Allen expressed his gratitude to Bill and Connie Jenkins of Paoli, Ind., who provided the gift allowing construction to proceed.

The Jenkins “are dear friends of this institution, and the vision to build this library captivated their hearts,” Allen said. “They approached us, desiring to stand with us and support us in a special, special way. We are grateful to them and grateful to God for His dramatic provision.”

At Southern Seminary, in its two-day Alumni Academy focus on Spurgeon, Nettles delivered several lectures on Spurgeon as a pastor-theologian, his biblical preaching, his writing as a pastoral discipline, his commitment to benevolent ministry and his involvement in theological controversies.

Nettles noted key facets of Spurgeon’s early life that established the foundation for his ministry:

— Spurgeon learned to interpret his life in theological terms and all the events of his life in light of God’s providence.

— As a young teenager, he became convinced of the doctrines of grace, sometimes referred to as Calvinism, through reading volumes of the Puritans from his grandfather’s library.

— He became convinced early that Baptist teaching on the church conformed to Scripture, partly through hearing arguments from the Church of England in favor of infant baptism.

— He yearned for edifying preaching from the pulpit.

— He became convinced of the necessity of evangelism using any means possible that were faithful to the Bible.

— He had a tendency toward sickness, suffering and depression. Spurgeon was ill throughout much of his life though he often preached 10 times per week, no doubt hastening his death.

— He developed a propensity for self-analysis that allowed him to relate his personal experience, especially his well-known conversion at age 16, to others.

— He committed himself to a position of no-compromise with modernism and higher critical thought in the Baptist Union controversy of the late 19th century. Nettles unpacked Spurgeon’s role in the Downgrade Controversy toward the end of his life in which he defended biblical orthodoxy within the Baptist Union at a time when the denomination was embracing theological liberalism.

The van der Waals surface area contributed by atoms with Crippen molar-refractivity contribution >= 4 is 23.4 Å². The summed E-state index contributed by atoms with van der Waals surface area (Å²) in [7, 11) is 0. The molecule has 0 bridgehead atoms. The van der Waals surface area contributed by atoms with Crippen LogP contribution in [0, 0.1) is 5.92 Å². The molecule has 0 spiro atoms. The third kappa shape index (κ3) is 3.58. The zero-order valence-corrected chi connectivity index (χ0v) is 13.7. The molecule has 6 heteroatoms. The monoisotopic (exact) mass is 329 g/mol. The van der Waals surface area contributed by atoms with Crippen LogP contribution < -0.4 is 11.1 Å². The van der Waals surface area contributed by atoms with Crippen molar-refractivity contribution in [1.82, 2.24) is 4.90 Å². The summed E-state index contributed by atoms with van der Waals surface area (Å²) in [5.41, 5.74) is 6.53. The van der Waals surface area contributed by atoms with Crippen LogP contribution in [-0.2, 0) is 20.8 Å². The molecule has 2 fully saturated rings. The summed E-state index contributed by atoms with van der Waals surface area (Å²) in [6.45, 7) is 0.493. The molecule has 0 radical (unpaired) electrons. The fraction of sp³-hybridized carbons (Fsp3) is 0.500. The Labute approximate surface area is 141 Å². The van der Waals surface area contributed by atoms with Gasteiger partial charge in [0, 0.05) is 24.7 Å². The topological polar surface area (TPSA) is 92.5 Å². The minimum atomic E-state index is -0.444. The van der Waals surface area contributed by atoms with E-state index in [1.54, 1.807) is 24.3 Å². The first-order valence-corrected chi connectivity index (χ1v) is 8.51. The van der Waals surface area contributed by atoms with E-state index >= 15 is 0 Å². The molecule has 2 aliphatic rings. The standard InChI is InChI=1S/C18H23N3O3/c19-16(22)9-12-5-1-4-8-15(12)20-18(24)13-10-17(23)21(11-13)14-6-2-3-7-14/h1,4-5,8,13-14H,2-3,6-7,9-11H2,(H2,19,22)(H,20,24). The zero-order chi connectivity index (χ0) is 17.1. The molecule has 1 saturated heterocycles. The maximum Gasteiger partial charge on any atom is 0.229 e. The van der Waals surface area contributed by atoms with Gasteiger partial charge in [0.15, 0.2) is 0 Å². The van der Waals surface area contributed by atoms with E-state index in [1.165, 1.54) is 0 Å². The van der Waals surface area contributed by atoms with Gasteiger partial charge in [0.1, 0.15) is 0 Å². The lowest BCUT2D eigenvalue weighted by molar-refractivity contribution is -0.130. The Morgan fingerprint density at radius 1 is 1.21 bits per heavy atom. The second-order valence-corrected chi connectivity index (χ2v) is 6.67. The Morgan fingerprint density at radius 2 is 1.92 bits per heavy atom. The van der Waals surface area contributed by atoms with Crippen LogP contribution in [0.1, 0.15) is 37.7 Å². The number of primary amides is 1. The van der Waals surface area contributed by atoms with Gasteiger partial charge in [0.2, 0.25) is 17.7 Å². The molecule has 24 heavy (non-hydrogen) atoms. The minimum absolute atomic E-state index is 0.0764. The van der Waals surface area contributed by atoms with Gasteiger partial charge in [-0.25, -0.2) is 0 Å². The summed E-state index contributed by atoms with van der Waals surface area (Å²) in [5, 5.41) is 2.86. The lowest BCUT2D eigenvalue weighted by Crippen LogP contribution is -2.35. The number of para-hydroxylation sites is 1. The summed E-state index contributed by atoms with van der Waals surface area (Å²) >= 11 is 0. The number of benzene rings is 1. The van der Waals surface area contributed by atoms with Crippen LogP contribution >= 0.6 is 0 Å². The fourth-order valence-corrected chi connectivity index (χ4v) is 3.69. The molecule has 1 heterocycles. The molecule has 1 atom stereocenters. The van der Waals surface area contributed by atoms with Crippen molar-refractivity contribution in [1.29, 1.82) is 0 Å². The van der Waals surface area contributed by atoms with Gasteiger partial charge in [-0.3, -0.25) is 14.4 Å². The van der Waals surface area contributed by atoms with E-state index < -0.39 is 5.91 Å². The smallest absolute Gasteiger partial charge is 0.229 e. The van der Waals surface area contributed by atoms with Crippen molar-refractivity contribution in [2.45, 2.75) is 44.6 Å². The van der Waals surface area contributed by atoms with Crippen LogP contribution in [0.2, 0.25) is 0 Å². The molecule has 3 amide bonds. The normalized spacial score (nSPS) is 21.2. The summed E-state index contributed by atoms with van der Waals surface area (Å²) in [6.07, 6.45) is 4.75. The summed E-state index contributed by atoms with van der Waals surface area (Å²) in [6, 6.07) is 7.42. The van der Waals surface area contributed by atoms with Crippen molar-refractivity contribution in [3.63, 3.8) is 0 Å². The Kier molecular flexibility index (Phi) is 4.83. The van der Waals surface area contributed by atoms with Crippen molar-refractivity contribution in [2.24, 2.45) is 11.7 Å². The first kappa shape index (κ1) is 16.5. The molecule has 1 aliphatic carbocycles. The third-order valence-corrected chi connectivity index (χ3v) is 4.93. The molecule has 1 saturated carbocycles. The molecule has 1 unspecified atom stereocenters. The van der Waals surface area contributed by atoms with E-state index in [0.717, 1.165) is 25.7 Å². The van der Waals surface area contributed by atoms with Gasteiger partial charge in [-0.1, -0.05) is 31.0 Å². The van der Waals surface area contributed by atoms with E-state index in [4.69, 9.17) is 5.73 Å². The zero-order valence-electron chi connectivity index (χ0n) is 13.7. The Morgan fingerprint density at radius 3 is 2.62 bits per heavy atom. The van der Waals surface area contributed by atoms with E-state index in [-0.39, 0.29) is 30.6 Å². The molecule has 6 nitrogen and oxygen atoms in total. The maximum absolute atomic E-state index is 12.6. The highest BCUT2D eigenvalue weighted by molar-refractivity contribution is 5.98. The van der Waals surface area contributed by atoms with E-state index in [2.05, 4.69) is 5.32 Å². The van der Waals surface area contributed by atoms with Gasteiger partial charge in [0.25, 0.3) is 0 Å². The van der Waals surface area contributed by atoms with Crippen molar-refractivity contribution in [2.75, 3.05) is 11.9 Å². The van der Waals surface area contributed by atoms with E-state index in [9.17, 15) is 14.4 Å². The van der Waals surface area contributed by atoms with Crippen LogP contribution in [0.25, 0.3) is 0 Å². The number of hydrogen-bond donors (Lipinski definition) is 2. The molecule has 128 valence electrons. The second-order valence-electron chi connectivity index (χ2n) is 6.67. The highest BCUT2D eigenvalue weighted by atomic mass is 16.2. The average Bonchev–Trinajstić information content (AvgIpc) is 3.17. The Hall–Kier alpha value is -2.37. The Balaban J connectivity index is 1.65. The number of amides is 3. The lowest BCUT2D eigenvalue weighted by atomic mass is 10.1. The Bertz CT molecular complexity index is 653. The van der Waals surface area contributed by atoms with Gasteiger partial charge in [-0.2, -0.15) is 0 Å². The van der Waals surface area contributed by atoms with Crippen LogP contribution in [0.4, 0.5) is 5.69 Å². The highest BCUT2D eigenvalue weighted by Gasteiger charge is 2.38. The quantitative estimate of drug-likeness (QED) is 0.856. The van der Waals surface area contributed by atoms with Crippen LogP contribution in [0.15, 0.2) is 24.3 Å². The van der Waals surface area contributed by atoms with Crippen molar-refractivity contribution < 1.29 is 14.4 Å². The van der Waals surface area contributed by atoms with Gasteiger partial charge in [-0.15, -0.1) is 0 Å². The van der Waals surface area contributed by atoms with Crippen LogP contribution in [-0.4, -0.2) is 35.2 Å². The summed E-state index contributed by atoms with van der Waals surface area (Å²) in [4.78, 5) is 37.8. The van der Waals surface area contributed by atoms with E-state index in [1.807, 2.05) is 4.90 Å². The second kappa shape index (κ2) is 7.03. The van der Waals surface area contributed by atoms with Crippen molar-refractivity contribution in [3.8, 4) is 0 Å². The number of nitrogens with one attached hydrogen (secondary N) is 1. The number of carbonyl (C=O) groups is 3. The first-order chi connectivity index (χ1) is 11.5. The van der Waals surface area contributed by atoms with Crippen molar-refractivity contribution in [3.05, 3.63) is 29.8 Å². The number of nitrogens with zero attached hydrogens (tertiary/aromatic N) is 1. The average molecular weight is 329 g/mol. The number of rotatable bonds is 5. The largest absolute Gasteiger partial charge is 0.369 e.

— He developed a commitment to Scripture as the final arbiter of all doctrine, teaching and practice.

One of Spurgeon’s great pleasures was training young ministers through the pastors’ college he established in London.

In that context, Spurgeon published his widely read “Lectures to My Students” and, as Nettles pointed out, outlined four evidences that a man has been called to preach God’s Word: he must have a saving experience of the Gospel; he must esteem the Gospel as glorious and worthy; he must be unable to give himself to any work other than Gospel ministry; and he must have natural gifts for preaching and teaching.

“Spurgeon believed a man whom God calls to preach the Word must have a resolute confidence in the sufficiency of Scripture and must be committed to the exposition of it,” Nettles said.

Southern Seminary professors Michael A.G. Haykin and Donald S. Whitney also lectured on topics related to Spurgeon.

Haykin, professor of church history and biblical spirituality, examined the necessity of the Holy Spirit in Christian ministry, a fundamental part of Spurgeon’s teaching. As a young man, Spurgeon encountered robust teaching on the Holy Spirit in the works of the Puritans, who taught him that without the work of the Spirit, salvation is impossible, Haykin said.

“The role of the Holy Spirit in conversion and ministry was a central theme in Spurgeon’s preaching and overall ministry,” Haykin said. “One of his best-known sermons from late in his life, called ‘The Greatest Fight in the World,’ preached with the Downgrade Controversy as the background, was on the Holy Spirit. In it Spurgeon said, ‘When the Holy Spirit is gone from a church, even truth itself becomes an iceberg.'”

Whitney, professor of biblical spirituality and associate dean of the school of theology, addressed Spurgeon’s piety, asserting that meditation on Scripture was a priority in Spurgeon’s daily walk with the Lord. Whitney called Spurgeon’s godliness a “gregarious piety” because of his virtually constant interaction with people.

“Spurgeon practiced both direct and indirect meditation,” Whitney also said. “He meditated on small phrases or brief parts of select passages and actively used his imagination in meditation.

“He meditated also indirectly in that he considered how everything conveyed biblical truth,” Whitney said. “Through this means he used a lot of simile and metaphor, which is why his sermon illustrations were brief but were also so rich.”

For more information on Midwestern’s Spurgeon Center for Biblical Preaching, visit thespurgeoncenter.com. For more information on Southern’s Alumni Academy providing free ongoing instruction for alumni and prospective students, visit events.sbts.edu.